*Betamethasone and dexamethasone are preferred for fetal disorders as placental transfer is greater.

  • Adverse effects/Side effects (ICS related)

-These adverse effects occur when corticosteroids are used at pharmacological doses.

Note: *Inhaled corticosteroids only have systemic actions when given in high doses.

-Short courses of high dose systemic treatment cause fever adverse effects than prolonged courses of lower doses.

Practice points: Reduction of systemic absorption can be achieved by using Metered dose inhaler with a spacer. Then, rinse mouth with water and gargle. Spit out water to reduce oral side effects.

Practice points:  Monitor Dosage and side effects.

(a) Systemic Side effects (Common):

1. Mineralocorticoid effects (Na+ reabsorption and K+ excretion, Increases BP). Sodium and water retention.

-Prednisolone, Prednisone, Methylprednisolone, Hydrocortisone (most significant) and cortisone has mineralocorticoid effects.

2. Adrenal suppression (adrenal cortex does not see the need for adrenal production of corticosteroids)

3. Increased susceptibly to infections, Masking of signs of infection

4. Edema (relatd to mineralocorticoid effects)

5. Hypertension (related to mineralocorticoid effects)

6. Hypokalemia (related to mineralocorticoid effects)

7. Hyperglycemia (Increased gluconeogenesis)

8. Dyslipidemia (Increased lipolysis)

9. Osteoporosis (Inhibition of collagen/cartilage formation), Fractures

10. Increased appetite

11. Delayed wound healing (Immunosuppression), Skin atrophy

12. Bruising

13. Acne

14. Hirsutism

15. Growth retardation in children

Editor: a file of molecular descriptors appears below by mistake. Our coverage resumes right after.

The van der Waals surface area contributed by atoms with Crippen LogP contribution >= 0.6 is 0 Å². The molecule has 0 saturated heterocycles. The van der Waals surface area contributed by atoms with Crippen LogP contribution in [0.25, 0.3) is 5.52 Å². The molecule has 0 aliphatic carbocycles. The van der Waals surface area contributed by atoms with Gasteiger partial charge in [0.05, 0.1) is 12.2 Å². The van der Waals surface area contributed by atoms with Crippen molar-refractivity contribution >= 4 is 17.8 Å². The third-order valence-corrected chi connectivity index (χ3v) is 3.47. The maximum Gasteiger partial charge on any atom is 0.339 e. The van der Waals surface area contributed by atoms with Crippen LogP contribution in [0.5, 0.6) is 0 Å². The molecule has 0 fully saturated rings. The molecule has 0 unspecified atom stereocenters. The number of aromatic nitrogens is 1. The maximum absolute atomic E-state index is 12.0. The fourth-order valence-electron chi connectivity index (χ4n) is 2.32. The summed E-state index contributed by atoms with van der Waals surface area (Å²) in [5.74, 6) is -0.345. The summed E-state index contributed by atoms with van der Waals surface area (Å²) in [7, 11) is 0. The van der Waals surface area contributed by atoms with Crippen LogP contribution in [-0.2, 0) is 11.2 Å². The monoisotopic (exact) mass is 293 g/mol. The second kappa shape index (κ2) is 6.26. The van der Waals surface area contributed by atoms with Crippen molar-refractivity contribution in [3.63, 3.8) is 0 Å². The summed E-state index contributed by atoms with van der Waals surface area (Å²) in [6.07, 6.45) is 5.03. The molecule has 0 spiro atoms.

16. Myopathy

17. Muscle weakness and wasting

18. Fat redistribution (Cushing’s syndrome-Fat distributes around waist/abdomen area). Classical moon face appearance. Buffalo hump.

19. Weight gain

20. Amneorrhea- absence of a menstrual period in a woman of reproductive age

21. Psychiatric effects-Euphoria, hypomania, depression, disturbances of mood, cognition, sleep and behaviour. Delirium and psychosis are less common.

22. Posterior subcapsular cataracts-Cataracts that affect the back of the lens

*Amenorrhea-Absence of menstruation in women of reproductive age.

(b) Systemic side effects (Infrequent):

-Osteonecrosis (particularly of the femoral and humeral heads, Ocular hypertension, glaucoma

-For intra-articular injection: Refer to AMH 2012.

(c) Systemic side effects (Rare):

-Peptic ulceration, hypersensitivity reactions, tendon rupture (especially of Archilles tendon), Central serous chorioretinopathy

***Specific side effects for ICS: Important for asthma

1. Dysphonia (Hoarseness)

-Caused by deposition of ICS on vocal cords and myopathy of laryngeal muscles (occurs up to 1/3 of those using ICS)-Very common

-Less occurance with breath-activated delivery (BAI)

-Method of inhalation leads to protection of vocal cords by false cords.

2. Oral candidasis (Opportunistic Fungal infection due to Candida Albicans)

-Can be prevented by using spacer device or by gargling after use of the inhaler.

  • Comparative information

-Corticosteroids with minimal mineralocorticoid properties (e.g. Prednisolone and prednisone) or no mineralocorticoid properties (e.g. Beclomethasone, Dexamethasone and triamcinolone) are generally preferred for use as immunosuppressants or anti-inflammatory agents.

Acronym: TBe De But-To be debuted (no mineralocorticoid effects). P and P-Partially (some mineralocorticoid effects)

*Higher levels of fluticasone causes significant reduction in adrenal cortisol production

  • Counselling points

-Take the tablets or oral liquid with food to help reduce stomach upset.

-Tell the doctor immediately if patient has any signs of infection.

-This medication may affect patient’s mood (psychiatric effects). Cause problems with sleeping. Talk to the doctor if patients have any concerns.

*Do not stop taking this medication suddenly unless doctor tells patient otherwise. The doctor may need to be reduce dose gradually when intending to stop treatment (avoid withdrawal symptoms-Fatigue, Weakness, body aches, Joint pain)